By: Jacob Elyachar, jakes-take.com
“Where were you when…” is a very familiar phrase that can be used to refer to historical events.
For my grandparents’ generation, it was “Where were you when Pearl Harbor happened?” or “When the Japanese surrendered?” For my parents, Gloria and Matthew Elyachar, and their generation, it was “Where were you when JFK, Dr. Martin Luther King, Jr., and John Lennon were assassinated?” or “Where were you when we landed on the moon?” My generation, the Millennials, will have many “Where were you when…” moments, but none as historically significant as “Where were you on 9/11?”
I exactly know where I was 15 years ago. I was a seventh-grade student at Oxford Middle School and was in my gym class and after lengthy warm-ups, our teachers: Mr. Spillman and Mrs. Durick lead us to our school’s track. It was also where my classmates and I learned about the news that marked a major turning point in our country’s history.
When we got to the track, both teachers read the letter that Oxford’s principal wrote that stated that terrorists crashed passenger jets into both of the World Trade Center and the Pentagon. There was a collective gasp across the field where my fellow students sat, and I immediately thought: “Are my loved ones in New York alright?” “What’s going to happen to my grandma’s travel plans when she returned to Boston?” During our run across Oxford’s track, my classmates expressed their shock about the events that unfolded. But we were not prepared for what happened next.
After my gym class, I headed to Spanish, where our teacher Mr. Myers allowed us to watch the news to see the events unfold. The first time the network played the video of the World Trade Center Towers falling, the classroom said a collective: “OH MY GOD!” This was the first time in my life that I felt utterly scared and expected the sky to go from sky blue to blood-red. (Okay…so the sky did not turn blood-red…. I admit I was too dramatic for 13-years-old.)
When school got out, my mother picked up my brother, and I and we headed over to my cousin’s house to celebrate his birthday. Before we got over there, all of us decided that we were not going to think about this travesty and focus on my cousin who turned five that day. After my family had helped celebrate my cousin’s birthday, we returned home where my brother and I completed our homework and continued to watch the developments on the news.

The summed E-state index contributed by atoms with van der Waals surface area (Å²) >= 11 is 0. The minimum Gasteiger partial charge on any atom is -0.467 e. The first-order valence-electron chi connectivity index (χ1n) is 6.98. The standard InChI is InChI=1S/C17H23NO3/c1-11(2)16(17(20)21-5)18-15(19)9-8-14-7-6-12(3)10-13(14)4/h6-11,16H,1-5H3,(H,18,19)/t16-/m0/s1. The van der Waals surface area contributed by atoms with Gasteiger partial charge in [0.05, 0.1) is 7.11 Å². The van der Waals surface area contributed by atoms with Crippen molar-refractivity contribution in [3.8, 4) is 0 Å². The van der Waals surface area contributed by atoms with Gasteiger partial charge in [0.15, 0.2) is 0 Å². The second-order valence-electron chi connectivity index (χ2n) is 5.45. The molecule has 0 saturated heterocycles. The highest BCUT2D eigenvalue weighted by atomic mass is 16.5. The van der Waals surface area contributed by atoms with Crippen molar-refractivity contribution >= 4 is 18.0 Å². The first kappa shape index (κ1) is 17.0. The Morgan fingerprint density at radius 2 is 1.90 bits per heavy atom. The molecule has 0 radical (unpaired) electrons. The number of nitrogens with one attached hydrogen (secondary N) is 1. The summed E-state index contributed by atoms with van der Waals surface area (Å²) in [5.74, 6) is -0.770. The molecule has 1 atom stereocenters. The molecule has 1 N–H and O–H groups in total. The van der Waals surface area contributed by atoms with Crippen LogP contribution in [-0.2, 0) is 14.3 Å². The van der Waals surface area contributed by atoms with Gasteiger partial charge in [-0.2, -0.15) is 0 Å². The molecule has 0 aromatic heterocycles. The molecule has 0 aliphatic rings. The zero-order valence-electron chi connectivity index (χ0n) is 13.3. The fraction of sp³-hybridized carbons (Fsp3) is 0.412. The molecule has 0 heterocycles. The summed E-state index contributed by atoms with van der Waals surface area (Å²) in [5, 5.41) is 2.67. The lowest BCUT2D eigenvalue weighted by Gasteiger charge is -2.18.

One year ago, my family and I visited the National September 11 Memorial and Museum. Seeing the memorial for the first time was an emotional experience. Looking down on the bottomless pit to where the building haunted me and made me uneasy. Also, looking at the victims’ names from both the 1993 and 2001 attacks forced me to think about all of their families and friends who missed countless life cycle events and memories. I wish I brought several flowers to put on the names of the victims.
Once we got inside of the museum, we met our tour guide who was a New Yorker lived in the Big Apple for nearly 30 years. She gave our group a comprehensive point-by-point history of the World Trade Center from its inception to its tragic collapse. Inside, we saw damaged fire trucks, a burnt firefighter’s ax, and the final tier from the original World Trade Center. Seeing those items shook me and made me pray that all of my friends and family were not affected by the chaos from that horrific day.
What made the experience moving was a giant quote from the Greek philosopher, Virgil: “No day shall erase you from the Memory of Time.” We will never forget 9-11’s victims and the sacrifice that the countless of New York police officers, firefighters, and rescue workers who removed the rubble from the World Trade Center.
I am proud to be an American, and I am very lucky to live in this incredible nation that includes the right to freedom of speech, press, and religion. 9/11 may have changed the world that day, but it never stopped this amazing nation to move forward, rebuild and make the United States-“The Land of the Free and the Home of the Brave.”
God Bless America.